The story is a simple one. Hotel switchboard operator Marie Lawson (Joan Blondell) inadvertently provides information to gangster Nicky (Gordon Westcott) that results in a financial loss for a guest. Marie is forced to resign when telephone repair man Terry Reilly (Pat O'Brien) determines the security breech was human rather than machine. Terry assists Marie in finding a new job. Only problem is, Nicky is planning to use Marie's new position in a financial office to steal some some securities.
The film is a tad silly, but it is amusing. Terry and partner Johnny (Allen Jenkins) make telephone repair look like the most fun job in the world. And while we have some really great actors, the script doesn't give them a whole lot of time to flesh out their characters. Terry does a complete about-face when he meets Marie - going from roué to devoted suitor in about ten seconds,though O'Brien does a really good job at making the switch believable. And Blondell's Marie come across as very naive. How can she not know that Nicky is a snake, especially after the incident at her first job? She's awfully trusting of a man she doesn't seem to like all that much, yet she is obviously, from her banter with O'Brien, very careful of her appearance with men.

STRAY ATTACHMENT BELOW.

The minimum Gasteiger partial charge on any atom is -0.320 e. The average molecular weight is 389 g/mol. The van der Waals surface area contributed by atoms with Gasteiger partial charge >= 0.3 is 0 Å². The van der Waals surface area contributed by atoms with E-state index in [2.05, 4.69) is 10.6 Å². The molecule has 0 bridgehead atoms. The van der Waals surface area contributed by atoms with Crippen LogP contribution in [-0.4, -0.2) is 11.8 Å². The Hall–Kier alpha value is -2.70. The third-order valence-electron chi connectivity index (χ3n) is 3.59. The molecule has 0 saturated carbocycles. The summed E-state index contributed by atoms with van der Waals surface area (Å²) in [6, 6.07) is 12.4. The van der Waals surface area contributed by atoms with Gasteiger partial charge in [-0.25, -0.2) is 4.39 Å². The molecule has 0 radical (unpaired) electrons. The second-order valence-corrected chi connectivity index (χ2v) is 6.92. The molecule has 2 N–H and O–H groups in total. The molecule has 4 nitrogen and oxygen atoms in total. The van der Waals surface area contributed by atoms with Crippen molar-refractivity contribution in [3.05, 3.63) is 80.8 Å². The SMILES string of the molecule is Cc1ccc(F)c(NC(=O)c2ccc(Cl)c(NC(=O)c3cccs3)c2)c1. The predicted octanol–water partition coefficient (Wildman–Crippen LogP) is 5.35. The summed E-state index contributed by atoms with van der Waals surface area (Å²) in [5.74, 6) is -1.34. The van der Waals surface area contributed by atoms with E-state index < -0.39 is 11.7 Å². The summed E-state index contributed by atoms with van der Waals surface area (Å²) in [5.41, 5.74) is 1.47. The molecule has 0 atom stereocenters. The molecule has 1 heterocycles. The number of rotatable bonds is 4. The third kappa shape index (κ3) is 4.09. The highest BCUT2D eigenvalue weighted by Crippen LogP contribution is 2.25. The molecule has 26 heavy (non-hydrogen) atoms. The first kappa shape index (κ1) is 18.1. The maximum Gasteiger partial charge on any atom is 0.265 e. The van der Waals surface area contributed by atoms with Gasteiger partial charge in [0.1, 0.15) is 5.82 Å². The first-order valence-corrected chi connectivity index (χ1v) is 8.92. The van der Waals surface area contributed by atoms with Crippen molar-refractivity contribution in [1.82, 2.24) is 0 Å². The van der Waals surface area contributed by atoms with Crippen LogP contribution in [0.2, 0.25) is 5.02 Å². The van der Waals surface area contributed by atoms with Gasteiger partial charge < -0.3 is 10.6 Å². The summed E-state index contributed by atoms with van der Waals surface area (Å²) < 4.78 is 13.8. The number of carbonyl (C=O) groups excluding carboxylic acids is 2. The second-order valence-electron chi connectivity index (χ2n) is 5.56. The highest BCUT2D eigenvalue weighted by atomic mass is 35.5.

Wonderful supporting actors abound: We've already mentioned Allen Jenkins, who is, as always, a hoot. We also have Glenda Farrell as Bonnie, aka Madame Frances, a would-be psychic, who's not very good at it and Louise Beavers as her assistant. And the always wonderful Eugene Pallette as Terry's often frustrated boss, Joe Flood gives a fantastic performance as a man who wants to throttle the devil-may-care Terry, but, when the chips are down, is the first one to come to his defense.
We were not very familiar with Gordon Wescott. He made 34 films between 1931 and 1935, but died at the age of 32 from injuries sustained while playing polo. Another interesting bit of trivia - the last scene shows Blondell in bed. Well, she really WAS confined to her bed - she had just had emergency surgery, and the studio did the scene in Blondell's own bedroom! The book, Joan Blondell: A Life Between Takes states that the emergency was actually the result of a botched abortion.
Released in January of 1934, this film just makes it into the pre-code era, and, as a result, it is quite risque - there is much double entendre. And the scene in which Terry lounges on a couch with Bonnie really needs no explanations.
Orry-Kelly does the film's costumes, and Joan Blondell has some wonderful dresses that no switchboard operator could afford. The dress with a fur collar is especially attractive.
Before we go, here is a trailer from the film: